N.J. teens feel impact of Dr. King's civil rights movie

By Barry Carter | The Star-Ledger
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on January 19, 2015

Trae Daniels, right, with his father, Steve, after watching “Selma,’’ a movie about voting rights protests under the leadership of the late Rev. Martin Luther King Jr. Daniels was among 50 students from Jersey City who were treated to a free screening of the film by the city's recreation department.

 

The historical civil rights movie wasn’t even 10 minutes old before it scared Trae Daniels.

He didn’t expect to see four little girls, decked out in their Sunday best, die in the blink of an eye when their church was bombed in Birmingham, Ala.

Daniels leaned over toward his dad, Steve, wondering if they had gone to the wrong theater at Newport Centre Mall in Jersey City

“Is this a horror flick,’’ said the father, recalling what his 15-year-old son asked him.

“I said no. I had to explain to him real quick that actually happened.’’

The terrorist act by the Ku Klux Klan in 1963 blasted its way onto the screen as the Daniels family watched “Selma,” a must see film depicting how the late Rev. Martin Luther King Jr. fought southern white oppression and deadly violence to deny blacks the right to vote.

This is how a father and son spent Saturday morning to honor and learn more about the man who was assassinated in 1968. King was 39, but his life’s work during a tumultuous period in American history will be celebrated today in scores of tributes and observances to commemorate his birthday.

Many across the state will also watch the movie today like Daniels, who was among 50 Jersey City students who were treated to the film by the city’s recreation department.

The church bombing, like many other disturbing scenes, was a defining moment for the high school freshman. Daniels had basic working knowledge about King, but he didn’t realize what the civil rights giant was up against in Selma, Ala. when trying to convince President Lyndon Johnson to pass the 1965 Voting Rights Act.

“I read about it and heard about it, but I actually never seen nothing like that,’’ he said. “It got to me real bad.’’

Ten year-old Nashiloh Allen said he was familiar with the era, but was still stunned to see such resistance for a basic human right when the church exploded.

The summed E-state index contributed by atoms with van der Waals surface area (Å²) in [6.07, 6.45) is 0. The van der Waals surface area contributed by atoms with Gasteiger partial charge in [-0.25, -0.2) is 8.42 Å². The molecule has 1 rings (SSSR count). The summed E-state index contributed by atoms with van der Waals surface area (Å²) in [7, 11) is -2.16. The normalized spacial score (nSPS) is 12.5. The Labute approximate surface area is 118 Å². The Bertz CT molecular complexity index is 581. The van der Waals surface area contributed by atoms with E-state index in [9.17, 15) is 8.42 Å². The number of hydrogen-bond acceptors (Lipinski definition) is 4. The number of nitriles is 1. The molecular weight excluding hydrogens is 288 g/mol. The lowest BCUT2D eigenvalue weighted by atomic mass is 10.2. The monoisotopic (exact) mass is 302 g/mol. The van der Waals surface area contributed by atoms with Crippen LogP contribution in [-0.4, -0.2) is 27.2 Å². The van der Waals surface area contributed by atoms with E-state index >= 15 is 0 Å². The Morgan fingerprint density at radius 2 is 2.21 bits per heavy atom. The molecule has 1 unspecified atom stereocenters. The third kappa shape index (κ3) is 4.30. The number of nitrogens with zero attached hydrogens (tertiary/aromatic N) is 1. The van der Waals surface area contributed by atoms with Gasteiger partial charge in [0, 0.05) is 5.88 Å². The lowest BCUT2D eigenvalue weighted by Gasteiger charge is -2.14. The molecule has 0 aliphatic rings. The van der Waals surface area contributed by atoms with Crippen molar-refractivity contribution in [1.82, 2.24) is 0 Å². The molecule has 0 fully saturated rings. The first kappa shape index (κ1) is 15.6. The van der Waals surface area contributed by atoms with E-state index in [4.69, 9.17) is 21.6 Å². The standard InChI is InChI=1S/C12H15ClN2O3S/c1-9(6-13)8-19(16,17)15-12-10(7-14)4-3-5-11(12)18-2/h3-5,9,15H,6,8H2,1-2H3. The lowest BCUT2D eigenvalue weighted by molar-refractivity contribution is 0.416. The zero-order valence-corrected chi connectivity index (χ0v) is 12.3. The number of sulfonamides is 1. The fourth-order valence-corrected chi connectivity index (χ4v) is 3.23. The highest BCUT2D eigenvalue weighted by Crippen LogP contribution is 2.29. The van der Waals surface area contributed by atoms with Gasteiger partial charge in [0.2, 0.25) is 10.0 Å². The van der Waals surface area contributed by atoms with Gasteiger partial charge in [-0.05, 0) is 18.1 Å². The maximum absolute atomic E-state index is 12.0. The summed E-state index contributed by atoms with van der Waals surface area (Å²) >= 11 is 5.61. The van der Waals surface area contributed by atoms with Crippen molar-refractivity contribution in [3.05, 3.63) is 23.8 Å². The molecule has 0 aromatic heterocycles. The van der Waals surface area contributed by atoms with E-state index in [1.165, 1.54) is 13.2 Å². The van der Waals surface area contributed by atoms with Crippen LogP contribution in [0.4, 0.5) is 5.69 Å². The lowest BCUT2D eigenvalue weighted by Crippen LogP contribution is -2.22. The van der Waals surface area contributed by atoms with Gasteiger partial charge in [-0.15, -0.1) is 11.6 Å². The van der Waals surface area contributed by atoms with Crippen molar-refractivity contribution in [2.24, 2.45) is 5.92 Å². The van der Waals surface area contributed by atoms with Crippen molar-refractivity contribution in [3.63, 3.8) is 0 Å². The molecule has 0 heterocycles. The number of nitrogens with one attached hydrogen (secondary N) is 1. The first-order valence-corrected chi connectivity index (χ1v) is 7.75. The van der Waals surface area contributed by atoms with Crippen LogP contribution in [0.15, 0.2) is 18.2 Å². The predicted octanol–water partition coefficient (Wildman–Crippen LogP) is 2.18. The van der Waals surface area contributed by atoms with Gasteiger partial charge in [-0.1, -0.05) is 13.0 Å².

“That hurt me,’’ he said. “I was like ‘oh my god,’ I wasn’t expecting that.’’

At the time, the 16th Street Baptist Church was a rally point for meetings, making it a target when King and other civil rights leaders gathered there to organize. When they reached Selma, the campaign to keep blacks from voting escalated as students and parents in the theater watched police officers beat 400 peaceful demonstrators on the Edmund Pettus Bridge.

The attack, captured on television, became widely known as "Bloody Sunday" on March 7, 1965. It shocked the nation and moved thousands to march with King from Selma to Montgomery when he called on Americans to join the fight for equality.

The brutality, however, didn’t rattle Charles Thomas, a 16-year-old sophomore, who said it didn’t seem like much has changed in 50 years.


“It’s the same thing that’s happening now,’’ he said,

For instance, George Zimmerman, a neighborhood watch volunteer, was acquitted in the shooting death of Trayvon Martin in 2012. The 17-year-old black teenager was on his way home from the store in Florida when Zimmerman, who is white, followed him. A fight ensued and Martin was shot dead.

Last year, Eric Garner, an unarmed 43-year-old black man, died after a white New York City police officer restrained him with a chokehold in July. One month later, Michael Brown, an unarmed 18 year-old teenager, was shot and killed by Darren Wilson, a white police officer.

The grand jury in both cases did not hand down indictments, which sparked demonstrations calling for justice in the same manner as civil rights leaders in the movie.

When the film ended, Daniels said he was glad that his father got him out of bed Saturday. He wanted to sleep late instead, but he told his history teach that he would be going with his father on the city sponsored trip.

“I told him you’re committed to it, so let’s go,’’ his father said.

“I think all of our young men should see movies like this so they can see the struggle and maybe we can come together as one and stop this senseless killing among each other.’’

Joshua Satterwhite, 14, didn’t want any parts of the movie, but his mother,
Sylvia Escoffery, made sure it was on their “to do” list. She wanted him to see the sacrifices made for things he takes for granted such as eating in a restaurant

“I thought it was going to be one of those boring historical films,’’ he said.

He was wrong.

It kept his attention from beginning to end.

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